Saint Wojciech (Adalbert), came from a royal family. He was born around the year 956, and died April 27th, 997. The life of this saint was not pleasant. He did not perform any supernatural miracles. His life story is pretty average yet it affected the fate of many people and countries. These countries consider him as “theirs”: Czech Republic - with reason, that he was born there, Poland – most of his work took form here, and from Poland, he was sent to Prussia, wherein lie his ashes, and finally, Hungary - where he performed the sacrament of Confirmation on King Stephen.
The story of St. Adalbert starts around the year 956 in the Czech Republic. At that time, in the princely lineage of the Sławnikowców residing in the mouth Cydliny, in Libice ,a child is born, who, according to the original plans of the father, was to be a knight. But (as biographers write) it was St. Adalbert’s illness that set him on his path as a clergy man and not a knight.
His parents made a vow, that when the son recovers, he will be devoted to God's service. In those days, it was custom that the eldest son of the family was to be devoted to political offices. The younger son, however, not to have to divide the patrimony, was to be committed to the positions of the clergy - bishops or abbots. It is possible that this was the case of St. Adalbert.
The Sławnikowców’s youngest son started to study in Magdeburg. His teacher and guide was the Archbishop Adalbert. In his honor, on the day of Confirmation, chose the name “Adalbert” as his Confirmation name. In the year 983, he returned back to the Czech Republic as a subdeacon, and it was here where he became Bishop in the city of Prague. In 989 A.D., there were difficulties in the management of the diocese and for that reason he went to Rome. On the advice of Pope John XV, St. Adalbert resigned from his position as Bishop and ascended to the Benedictines in the Aventine.
In the year 992, as a result of the death of Bishop Falkolda, who held custody of Prague, he had returned to the city in order to deal with ecclesiastical matters. He cared very well for the poor and the prisoners coming from the redemption of slaves - the Christians, who came from Muslim countries. As a result of a quarrel with Boleslav II in 995, Wojciech left Prague to visit Rome again. But in Prague, he learned that his home town, Libice, was destroyed, and his brothers were murdered. Through the convincing of the German Emperor, Otto III, and the agreement of the Polish King, Boleslaw the Brave, in 966, St. Adlabert arrived in Poland. The purpose of his visit was to make the mission even in the midst of the pagan Prussians. He was accompanied by a surviving brother and Benedict Radzim Gaudenty Bogusz. The three of them went to Gdansk and to the Pregel. In Pomerania, Wojciech’s mission began. Here he proclaimed the Gospel, repented, and administered the sacraments. Then on April 17th, 997 he went to the island at the mouth of the Pregel, inhabited by the Prussians. St. Wojciech went to the people alone, not wanting that the presence of armed warriors to change the nature of the mission. It is not known why the local people attacked the Bishop. A crowd of angry locals attacked the unarmed group of missionaries. St. Wojciech was struck by an oar in the back, however, he managed to escape, quickly leaving the island and sailing to some village. From here, he also had to escape because the population did not want to listen to the missionary teachings and behaved aggressively. St. Adalbert took refuge on the seashore and five days later he went on his way.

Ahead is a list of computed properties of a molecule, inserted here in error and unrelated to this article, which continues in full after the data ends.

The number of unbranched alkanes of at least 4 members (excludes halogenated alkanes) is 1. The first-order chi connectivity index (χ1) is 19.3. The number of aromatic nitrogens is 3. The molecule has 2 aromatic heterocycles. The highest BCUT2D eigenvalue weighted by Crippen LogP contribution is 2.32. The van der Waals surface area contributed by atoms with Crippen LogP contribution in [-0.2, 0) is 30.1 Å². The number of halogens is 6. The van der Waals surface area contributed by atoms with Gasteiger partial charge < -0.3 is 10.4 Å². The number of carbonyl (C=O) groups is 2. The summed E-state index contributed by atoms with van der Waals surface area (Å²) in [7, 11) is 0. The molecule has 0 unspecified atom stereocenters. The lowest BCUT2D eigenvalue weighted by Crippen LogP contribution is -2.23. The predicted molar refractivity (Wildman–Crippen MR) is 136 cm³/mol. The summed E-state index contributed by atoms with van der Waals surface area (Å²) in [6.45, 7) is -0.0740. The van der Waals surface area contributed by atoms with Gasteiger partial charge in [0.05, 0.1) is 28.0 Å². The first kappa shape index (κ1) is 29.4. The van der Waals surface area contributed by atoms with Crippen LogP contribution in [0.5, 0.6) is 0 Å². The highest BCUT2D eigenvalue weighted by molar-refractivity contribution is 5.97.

He crossed through the woods, singing Psalms and praying. When he came upon an open area he attended a Mass celebrated by Radzym and received the Eucharist. Eventually overcome by sleep, he found a place in the shadow of a mighty oak. As it turned out it was a place of pagan worship. The natives attacked him once again, seeing him as sacrilegious. He was tied up and beaten by the Prussian clergy. Six pagans, thrusting their spears into his heart, murdered St. Wojciech. They then cut off his head put it on a spear and placed it in a visible place. The pagans also set up guard around his body. The other monks were sent to the Polish King, that told him about the incident, which was a warning for strangers coming to their sites.
Boleslaw the Brave bought the body of the missionary, paying for it- as is told – with gold equal to the weight of the body of the soon to be Saint. The Polish king held a solemn funeral in his honor and laid his ashes in Gniezno, Poland.
In the year 999, St Sylvester II canonized St. Adalbert. As a result of the efforts of Boleslaw the Brave and the support of Otto III, in the year 1000, a metropolis was established in Gniezno, and its patron saint was chosen as Saint Adalbert. The holy place of worship of St. Adalbert in Poland is primarily the Gniezno Cathedral, where, besides the shrine itself, are the famous doors of Gniezno, a precious relic of medieval art, showing the life and martyrdom of the bishop. Images of St. Adalbert are placed in the arms of Trzemeszno and Radzinkowa.